Myron Mixon has helped take this barbecue world of ours to another level, and now with his partner Rob Marelli, they are helping every day people become real pitmasters. The team they have assembled at Myron Mixon Smokers are building some of the finest pits made in the U.S.A today. With the barbecue knowledge, experience, and dedication of Myron, combined with the mechanical and technical expertise of Rob, this indeed is a win-win situation for this company. Last month we had the opportunity to test the Vulcan 33, one of the most talked about smokers produced today.

We had planned to test and review this cooker around the first of June, but the week before we were cooking over 100 Boston butts for our church youth group fundraiser and knew we could really push this cooker to the max if we could get it a bit earlier. We put in our request with David Mixon, (Myron’s son) who is a chief sales representative for the company and was really glad to hear about our plans to push their cooker to the max on quantity. We have had other demos on these types of cookers go not so well when we loaded them up to their max quantity, but we will not get into bashing other brands here. We just wanted you to be aware that it has happened.

We can testify that the Vulcan 33 cooked as well with a full load of meat as it did while just cooking test pieces that barely touched its capacity. The only difference is it took more charcoal to start the cook, which is to be expected. However, on the flip side, as the meat got hot inside, the unit started using less charcoal. In the end, it took about 12 pounds of lump charcoal and five pounds of pecan round chunks to cook the  28 butts we loaded up.  We used approximately 75% of this charcoal within the first two hours, as we started with meat straight from coolers filled with ice. To say the least, we were impressed with its first performance.

The following week we tested chicken, ribs, brisket ,and even a piece of Tri-Tip one evening. Everything we cooked was super good, and the cooker showed itself to be a “set it and forget it” machine. One difference we noticed after each cook was how simple the clean up was because of the stainless steel interior. Even after the big cook loaded down with butts, we simply used a hot water bath to bring it back to brand new condition. Another reason for this easy clean up could be the steam pan that is inside the cooker provides added moisture as you are cooking. This could very well cause things not to stick quite as much versus cooking with just dry heat alone.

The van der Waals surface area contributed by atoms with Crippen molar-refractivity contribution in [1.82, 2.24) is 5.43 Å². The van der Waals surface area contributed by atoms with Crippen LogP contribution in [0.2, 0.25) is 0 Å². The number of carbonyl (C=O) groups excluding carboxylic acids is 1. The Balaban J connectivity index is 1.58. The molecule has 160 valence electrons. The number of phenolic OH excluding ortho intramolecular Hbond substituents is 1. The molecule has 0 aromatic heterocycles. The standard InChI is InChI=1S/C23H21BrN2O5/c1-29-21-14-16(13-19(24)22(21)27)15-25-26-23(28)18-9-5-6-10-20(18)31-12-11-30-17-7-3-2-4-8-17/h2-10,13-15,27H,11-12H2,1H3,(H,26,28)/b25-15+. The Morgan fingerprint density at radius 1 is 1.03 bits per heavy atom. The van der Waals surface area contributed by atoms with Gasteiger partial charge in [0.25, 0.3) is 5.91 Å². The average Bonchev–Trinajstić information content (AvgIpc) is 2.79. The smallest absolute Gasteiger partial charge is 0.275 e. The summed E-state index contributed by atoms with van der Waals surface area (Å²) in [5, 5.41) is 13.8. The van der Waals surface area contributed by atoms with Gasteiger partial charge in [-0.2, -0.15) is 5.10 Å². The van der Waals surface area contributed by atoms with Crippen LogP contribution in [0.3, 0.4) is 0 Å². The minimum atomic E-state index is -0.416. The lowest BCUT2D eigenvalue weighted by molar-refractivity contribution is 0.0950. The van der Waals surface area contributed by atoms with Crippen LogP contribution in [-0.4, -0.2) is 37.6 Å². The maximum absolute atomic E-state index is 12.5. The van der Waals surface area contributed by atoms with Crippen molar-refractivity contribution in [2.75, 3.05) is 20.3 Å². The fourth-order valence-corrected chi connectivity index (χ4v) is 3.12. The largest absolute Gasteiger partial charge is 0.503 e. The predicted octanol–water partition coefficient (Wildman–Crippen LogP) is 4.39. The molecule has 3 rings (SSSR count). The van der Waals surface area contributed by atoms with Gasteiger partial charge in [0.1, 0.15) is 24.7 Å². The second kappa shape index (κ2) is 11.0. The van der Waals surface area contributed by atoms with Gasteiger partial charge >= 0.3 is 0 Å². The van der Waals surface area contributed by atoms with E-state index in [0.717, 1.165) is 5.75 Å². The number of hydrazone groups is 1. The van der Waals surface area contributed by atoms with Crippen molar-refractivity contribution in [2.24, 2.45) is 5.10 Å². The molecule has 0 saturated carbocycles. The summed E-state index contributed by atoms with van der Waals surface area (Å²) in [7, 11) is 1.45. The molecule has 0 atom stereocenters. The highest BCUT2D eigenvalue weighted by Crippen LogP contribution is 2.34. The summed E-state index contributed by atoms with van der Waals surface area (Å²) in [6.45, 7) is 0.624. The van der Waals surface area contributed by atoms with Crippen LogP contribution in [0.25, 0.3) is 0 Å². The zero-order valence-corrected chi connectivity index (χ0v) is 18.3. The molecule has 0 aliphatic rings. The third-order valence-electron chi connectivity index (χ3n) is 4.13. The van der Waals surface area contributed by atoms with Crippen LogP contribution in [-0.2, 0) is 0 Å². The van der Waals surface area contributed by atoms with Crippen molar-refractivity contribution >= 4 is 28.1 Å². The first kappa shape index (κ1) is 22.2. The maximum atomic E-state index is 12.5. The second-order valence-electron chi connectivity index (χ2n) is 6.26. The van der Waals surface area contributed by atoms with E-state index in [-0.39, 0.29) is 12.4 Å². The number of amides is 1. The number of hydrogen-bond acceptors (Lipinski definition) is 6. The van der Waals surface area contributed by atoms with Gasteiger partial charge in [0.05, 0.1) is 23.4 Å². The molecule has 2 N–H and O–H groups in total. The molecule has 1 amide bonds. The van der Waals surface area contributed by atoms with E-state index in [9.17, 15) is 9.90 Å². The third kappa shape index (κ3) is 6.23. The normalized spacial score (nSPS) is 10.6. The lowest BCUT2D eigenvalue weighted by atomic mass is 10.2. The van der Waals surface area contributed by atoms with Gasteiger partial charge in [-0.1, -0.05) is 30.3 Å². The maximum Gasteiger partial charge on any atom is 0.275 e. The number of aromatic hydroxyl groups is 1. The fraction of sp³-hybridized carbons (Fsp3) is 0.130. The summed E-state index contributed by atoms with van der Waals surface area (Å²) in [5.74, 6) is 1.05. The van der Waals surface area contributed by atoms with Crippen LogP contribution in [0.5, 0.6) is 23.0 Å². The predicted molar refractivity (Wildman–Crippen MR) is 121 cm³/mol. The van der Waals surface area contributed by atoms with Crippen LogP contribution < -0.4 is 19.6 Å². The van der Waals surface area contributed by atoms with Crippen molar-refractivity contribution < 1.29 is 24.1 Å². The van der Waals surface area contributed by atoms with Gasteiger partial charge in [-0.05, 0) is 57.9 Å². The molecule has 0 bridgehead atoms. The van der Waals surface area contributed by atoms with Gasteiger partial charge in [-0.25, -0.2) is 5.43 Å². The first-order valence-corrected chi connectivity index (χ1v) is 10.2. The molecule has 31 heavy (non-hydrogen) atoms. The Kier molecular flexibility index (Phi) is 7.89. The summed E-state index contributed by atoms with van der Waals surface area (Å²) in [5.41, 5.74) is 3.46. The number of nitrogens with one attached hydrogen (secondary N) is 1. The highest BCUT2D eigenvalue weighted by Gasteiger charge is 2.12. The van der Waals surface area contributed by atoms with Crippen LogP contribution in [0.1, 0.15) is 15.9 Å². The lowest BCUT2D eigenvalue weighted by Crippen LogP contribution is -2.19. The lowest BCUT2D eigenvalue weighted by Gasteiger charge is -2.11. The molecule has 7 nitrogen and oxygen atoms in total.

For every test cook, we had our BBQ Guru® suppling air into our fire box, which is the norm when we test these types of cookers. This helps us compare apples to apples, and we can tell you that this apple is the smack daddy thus far. The test unit weighed in at almost 700 pounds, which is a great thing since weight equals steel, which will equal longevity of your cooker. This unit is almost twice the weight of the very first cabinet style cooker we tested, and we have no doubt that it will last twice as long because of that one simple fact.

Another superior aspect we noticed is not only how easily it moves because of the big casters (wheels) that turn in a circle, but also how firmly the smoker stays in place once the the conveinent lock downs are engaged. We were also impressed that it can use lump or charcoal briquettes without any getting caught up in the shoot. These few aspects set it even further apart from other units like this we have compared. One of the other tests we did was a simple hot spot test where we try and identify hot spots inside the cooking chamber. We again were amazed that the top corners were only a mere five degrees hotter than the lowest corners of the pit. We have seen as much as 40 degrees difference in these readings on some pits.

One thing most people know about Myron is he will not put his name on anything he will not use. He has been like this since we met him over 25 years ago, and he is surely the same today. Myron told us, “I cook on all of these cookers all of the time, and every time I cook I put my reputation on the line. I am not going to turn in a less than par product due to a crappy cooker. That is why I will always have a quality pit to cook with!”

If you compare the Vulcan line of cookers to similar models on the market today, you will see exactly what that quality he told us about looks like. They also offer a limited two year warranty on all pits, which again speaks about how confident they are in their products. You don’t have to take just our word for it . Just ask barbecue champions like Junior Urias and hundreds of others across the country who will tell you the same thing.

You can find more information about these state-of-the-art Vulcan series pits on the web at or by calling them at 855-HOG-RULES (464-7853).

Submitted photo
Barbecue champion Junior Urias with his Myron Mixon Smoker Vulcan series.


Grilled Wild Pacific Salmon with Ginger Lemongrass Sauce

Fire Up The Grill
By Steve Collins
The Home Chef